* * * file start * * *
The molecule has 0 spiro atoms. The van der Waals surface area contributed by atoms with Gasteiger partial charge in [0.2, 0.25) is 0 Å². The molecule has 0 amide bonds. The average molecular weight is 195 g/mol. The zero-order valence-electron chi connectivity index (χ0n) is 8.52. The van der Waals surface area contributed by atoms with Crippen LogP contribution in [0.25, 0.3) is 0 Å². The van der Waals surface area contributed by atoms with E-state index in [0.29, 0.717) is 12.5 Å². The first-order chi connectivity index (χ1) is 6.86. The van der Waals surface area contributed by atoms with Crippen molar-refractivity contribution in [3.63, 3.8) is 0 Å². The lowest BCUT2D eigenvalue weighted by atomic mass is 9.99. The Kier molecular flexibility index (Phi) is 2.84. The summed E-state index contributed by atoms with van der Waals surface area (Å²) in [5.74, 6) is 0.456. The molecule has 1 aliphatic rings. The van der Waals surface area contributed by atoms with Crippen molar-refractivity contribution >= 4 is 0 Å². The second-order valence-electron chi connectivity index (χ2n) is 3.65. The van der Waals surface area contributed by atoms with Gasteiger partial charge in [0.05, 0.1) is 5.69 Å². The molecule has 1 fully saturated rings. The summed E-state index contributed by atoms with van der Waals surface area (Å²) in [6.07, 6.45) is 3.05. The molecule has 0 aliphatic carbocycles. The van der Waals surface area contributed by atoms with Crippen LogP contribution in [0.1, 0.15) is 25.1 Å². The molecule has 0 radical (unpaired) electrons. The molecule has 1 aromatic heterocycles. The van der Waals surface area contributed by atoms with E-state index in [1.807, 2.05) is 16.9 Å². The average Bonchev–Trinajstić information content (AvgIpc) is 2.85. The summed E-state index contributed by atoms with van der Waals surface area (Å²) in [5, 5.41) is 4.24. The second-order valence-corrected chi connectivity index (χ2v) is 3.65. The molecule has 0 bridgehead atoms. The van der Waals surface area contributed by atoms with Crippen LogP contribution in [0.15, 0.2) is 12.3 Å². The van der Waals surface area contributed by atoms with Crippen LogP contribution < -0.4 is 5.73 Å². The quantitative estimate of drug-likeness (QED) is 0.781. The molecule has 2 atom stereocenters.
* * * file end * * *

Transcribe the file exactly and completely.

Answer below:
The molecule has 0 spiro atoms. The van der Waals surface area contributed by atoms with Gasteiger partial charge in [0.2, 0.25) is 0 Å². The molecule has 0 amide bonds. The average molecular weight is 195 g/mol. The zero-order valence-electron chi connectivity index (χ0n) is 8.52. The van der Waals surface area contributed by atoms with Crippen LogP contribution in [0.25, 0.3) is 0 Å². The van der Waals surface area contributed by atoms with E-state index in [0.29, 0.717) is 12.5 Å². The first-order chi connectivity index (χ1) is 6.86. The van der Waals surface area contributed by atoms with Crippen molar-refractivity contribution in [3.63, 3.8) is 0 Å². The lowest BCUT2D eigenvalue weighted by atomic mass is 9.99. The Kier molecular flexibility index (Phi) is 2.84. The summed E-state index contributed by atoms with van der Waals surface area (Å²) in [5.74, 6) is 0.456. The molecule has 1 aliphatic rings. The van der Waals surface area contributed by atoms with Crippen molar-refractivity contribution >= 4 is 0 Å². The second-order valence-electron chi connectivity index (χ2n) is 3.65. The van der Waals surface area contributed by atoms with Gasteiger partial charge in [0.05, 0.1) is 5.69 Å². The molecule has 1 fully saturated rings. The summed E-state index contributed by atoms with van der Waals surface area (Å²) in [6.07, 6.45) is 3.05. The molecule has 0 aliphatic carbocycles. The van der Waals surface area contributed by atoms with Crippen LogP contribution in [0.1, 0.15) is 25.1 Å². The molecule has 0 radical (unpaired) electrons. The molecule has 1 aromatic heterocycles. The van der Waals surface area contributed by atoms with E-state index in [1.807, 2.05) is 16.9 Å². The average Bonchev–Trinajstić information content (AvgIpc) is 2.85. The summed E-state index contributed by atoms with van der Waals surface area (Å²) in [5, 5.41) is 4.24. The second-order valence-corrected chi connectivity index (χ2v) is 3.65. The molecule has 0 bridgehead atoms. The van der Waals surface area contributed by atoms with Crippen LogP contribution in [0.15, 0.2) is 12.3 Å². The van der Waals surface area contributed by atoms with Crippen LogP contribution < -0.4 is 5.73 Å². The quantitative estimate of drug-likeness (QED) is 0.781. The molecule has 2 atom stereocenters.